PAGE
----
The Court must inquire whether the evidence presents a sufficient disagreement to require the submission of the case to a jury or whether the evidence is so one-sided that one party must prevail as a matter of law. Diesel Mach., Inc. v. B.R. Lee Indus., Inc., 418 F.3d 820, 832 (8th Cir.2005). The moving party bears the burden of demonstrating an absence of a genuine issue of material fact. Simpson v. Des Moines Water Works, 425 F.3d 538, 541 (8th Cir.2005). The nonmoving party "may not rely merely on allegations or denials in its own pleading; rather, its response must ... set out specific facts showing a genuine issue for trial." Fed. R.Civ.P. 56(e)(2).

This action is based on diversity jurisdiction. Therefore, the Court will apply the substantive law of North Dakota. See Paracelsus Healthcare Corp. v. Philips Med. Sys., 384 F.3d 492, 495 (8th Cir. 2004).


DJ Coleman raises claims of products liability, negligence, failure to warn, breach of warranties, and violations of N.D.C.C. chs. 51-12 and 51-15. Nufarm contends that it is entitled to summary judgment on each of the claims.


DJ Coleman alleges claims of products liability, negligence, and failure to warn which are tort claims grounded in negligence or strict liability. "Products liability grew out of a public policy judgment that people need more protection from dangerous products than is afforded by the law of warranty." East River S.S. Corp. v. Transamerica Delaval, Inc., 476 U.S. 858, 866, 106 S.Ct. 2295, 90 L.Ed.2d 865 (1986). Under principles of products liability, a manufacturer of a defective product may be liable for personal injury and property damage. "Under the economic loss doctrine, economic loss resulting from damage to a defective product, as distinguished from damage to other property or persons, may be recovered in a cause of action for breach of warranty or contract, but not in a tort action." Steiner v. Ford Motor Co., 606 N.W.2d 881, 884 (N.D.2000). The economic loss doctrine is not a fixed rule and there are numerous exceptions across the jurisdictions. "The economic loss doctrine is based on the understanding that contract law, and the law of warranty in particular, is better suited for dealing with purely economic loss in the commercial arena than tort law, because it permits the parties to specify the terms of their bargain and to thereby protect themselves from commercial risk." Dakota Gasification Co. v. Pascoe Bldg. Sys., 91 F.3d 1094, 1098 (8th Cir.1996).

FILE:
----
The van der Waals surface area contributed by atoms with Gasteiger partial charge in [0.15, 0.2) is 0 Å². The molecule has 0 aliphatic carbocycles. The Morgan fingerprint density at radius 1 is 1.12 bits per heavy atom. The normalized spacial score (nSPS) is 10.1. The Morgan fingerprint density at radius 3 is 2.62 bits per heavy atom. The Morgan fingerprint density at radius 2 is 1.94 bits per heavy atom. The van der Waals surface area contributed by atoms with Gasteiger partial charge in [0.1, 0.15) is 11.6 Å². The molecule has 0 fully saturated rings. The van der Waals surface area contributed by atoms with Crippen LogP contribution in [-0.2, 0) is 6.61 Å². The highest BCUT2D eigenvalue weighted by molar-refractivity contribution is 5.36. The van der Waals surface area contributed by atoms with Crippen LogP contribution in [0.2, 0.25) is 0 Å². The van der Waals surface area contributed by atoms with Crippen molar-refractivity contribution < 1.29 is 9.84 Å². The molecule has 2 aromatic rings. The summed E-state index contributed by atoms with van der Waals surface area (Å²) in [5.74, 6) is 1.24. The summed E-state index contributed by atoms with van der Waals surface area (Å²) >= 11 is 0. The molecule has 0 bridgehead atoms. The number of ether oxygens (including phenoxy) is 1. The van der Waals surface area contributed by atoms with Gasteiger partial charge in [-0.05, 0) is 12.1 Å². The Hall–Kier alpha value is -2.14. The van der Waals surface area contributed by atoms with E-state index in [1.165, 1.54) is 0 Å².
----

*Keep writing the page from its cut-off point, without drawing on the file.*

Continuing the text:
In East River, the plaintiffs sued the manufacturer of four ships whose turbines failed as a result of a product defect and caused damage solely to the turbines. The plaintiffs alleged tortious conduct and sought damages for the costs of repairing the ships and for lost income while the ships were out of service. At issue was whether the plaintiffs could recover in tort for the damage to the "product itself," i.e., the turbines. The United States Supreme Court considered the three main approaches that courts were following at that time: (1) the "majority approach" which denied tort recovery when the defective product caused damage to itself, and did not cause damage to other property or personal injury; (2) the "minority approach" which allowed tort recovery when the defective product damaged only itself; and (3) the "intermediate approach" which allowed tort recovery when the defective product damaged only itself under certain circumstances. The United States Supreme Court adopted the majority approach, and determined that the plaintiffs were not entitled to recover in tort for the defective turbines damaging only themselves. The Supreme Court said: